The federal government’s decision to phase out unsafe rail tank cars and immediately prevent 5,000 of them from carrying dangerous goods is “a big step forward” in rail safety, the president of the Federation of Canadian Municipalities said Wednesday.

Claude Dauphin told CTV’s Power Play that he’s satisfied with Ottawa’s move to adopt major rail safety recommendations of the Transportation Safety Board in the wake of last year’s deadly train derailment in Lac-Megantic, Que.

He said he would give Transport Minister Lisa Raitt an “A” for adopting the TSB’s recommendations and moving to protect municipalities from train derailments and spills.

“Railway safety is very important for our members, for our citizens,” Dauphin said.

Raitt announced Wednesday that 5,000 of the least crash-resistant tank cars, known as DOT-111, will have to be removed from dangerous goods transport in 30 days. Other tankers carrying crude oil and ethanol must be phased out or retrofitted within three years.

Raitt told Power Play that the transport cars will have to meet new safety standards by May 1, 2017. If the standards are not met, the cars won’t be allowed to move crude oil or ethanol.

Railways must now also do risk assessments for trains carrying dangerous goods through municipalities, and rail carriers will also be required to prepare emergency response assistance plans for shipments of all petroleum products, including everything from crude oil to diesel.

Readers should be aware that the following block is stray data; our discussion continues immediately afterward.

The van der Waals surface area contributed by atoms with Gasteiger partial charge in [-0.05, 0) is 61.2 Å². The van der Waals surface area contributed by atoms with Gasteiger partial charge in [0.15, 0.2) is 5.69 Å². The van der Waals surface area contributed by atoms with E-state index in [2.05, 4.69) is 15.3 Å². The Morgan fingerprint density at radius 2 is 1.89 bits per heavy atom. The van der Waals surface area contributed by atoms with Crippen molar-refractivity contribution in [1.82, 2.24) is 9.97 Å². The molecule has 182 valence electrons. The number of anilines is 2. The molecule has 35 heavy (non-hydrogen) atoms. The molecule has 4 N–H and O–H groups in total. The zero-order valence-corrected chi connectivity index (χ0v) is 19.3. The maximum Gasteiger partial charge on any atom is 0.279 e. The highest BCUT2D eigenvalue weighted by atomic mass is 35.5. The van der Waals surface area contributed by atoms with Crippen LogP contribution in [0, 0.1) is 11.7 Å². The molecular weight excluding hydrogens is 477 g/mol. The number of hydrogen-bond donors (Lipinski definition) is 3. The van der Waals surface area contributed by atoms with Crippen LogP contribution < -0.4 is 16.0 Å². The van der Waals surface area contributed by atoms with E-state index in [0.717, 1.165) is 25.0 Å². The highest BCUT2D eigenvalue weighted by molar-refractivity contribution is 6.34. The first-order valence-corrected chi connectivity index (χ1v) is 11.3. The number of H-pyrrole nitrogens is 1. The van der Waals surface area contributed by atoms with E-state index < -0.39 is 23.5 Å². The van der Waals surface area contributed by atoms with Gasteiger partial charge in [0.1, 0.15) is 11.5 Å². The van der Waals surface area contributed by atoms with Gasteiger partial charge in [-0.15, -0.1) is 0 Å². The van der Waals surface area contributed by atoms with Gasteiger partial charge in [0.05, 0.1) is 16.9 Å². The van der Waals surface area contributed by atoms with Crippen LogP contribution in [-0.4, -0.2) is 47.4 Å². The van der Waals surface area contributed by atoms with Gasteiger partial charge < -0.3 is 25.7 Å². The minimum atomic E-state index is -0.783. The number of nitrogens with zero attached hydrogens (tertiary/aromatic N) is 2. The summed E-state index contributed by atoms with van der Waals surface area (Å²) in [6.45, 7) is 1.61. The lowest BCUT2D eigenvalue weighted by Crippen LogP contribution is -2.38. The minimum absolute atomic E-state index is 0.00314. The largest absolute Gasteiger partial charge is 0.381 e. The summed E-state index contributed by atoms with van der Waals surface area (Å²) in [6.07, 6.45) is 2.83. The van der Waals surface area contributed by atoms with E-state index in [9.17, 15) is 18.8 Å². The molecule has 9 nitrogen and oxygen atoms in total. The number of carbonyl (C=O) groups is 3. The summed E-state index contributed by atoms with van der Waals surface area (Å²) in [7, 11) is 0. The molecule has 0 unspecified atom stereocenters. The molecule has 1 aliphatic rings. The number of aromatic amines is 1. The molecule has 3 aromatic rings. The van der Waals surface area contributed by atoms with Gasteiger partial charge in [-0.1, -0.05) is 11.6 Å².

Carriers have also been ordered to make their emergency response plans public.

“(The plans) will be available to immediately fire departments, police departments and so on, to let them know what they’re dealing with when there is a derailment,” Transport Action Canada president David Jeanes said. “That was the problem in Lac-Megantic.”

After the Lac-Megantic disaster, the U.S.-owned Montreal, Maine and Atlantic Railway couldn’t cover damages and cleanup cost. Now, Ottawa is also requiring rail carriers to beef up their insurance.

Raitt said the new rules will also require trains carrying dangerous goods to travel at a maximum speed of 80 kilometres per hour.

Raitt said she struck a committee on the matter back in November, and representatives from the rail industry were involved in discussing the safety improvements.

Dauphin said the Federation of Canadian Municipalities agrees with the new rules, but does not want to see local taxpayers on the hook for the emergency response assistance plans. The cost of drawing up those plans must be covered by the industry, he said.

DOT-111 tank cars make up about 70 per cent of all tankers on North American rails. Concerns about their safety date back at least 20 years.

Although the Conservatives have been praised for taking action, the Opposition says three years is too long to wait for the phase-out or retrofitting of the tankers.

“What’s going to happen within the next three years,” said the NDP’s transport critic Hoang Mai. “They are definitely what we call ticking time bombs.”

With files from The Canadian Press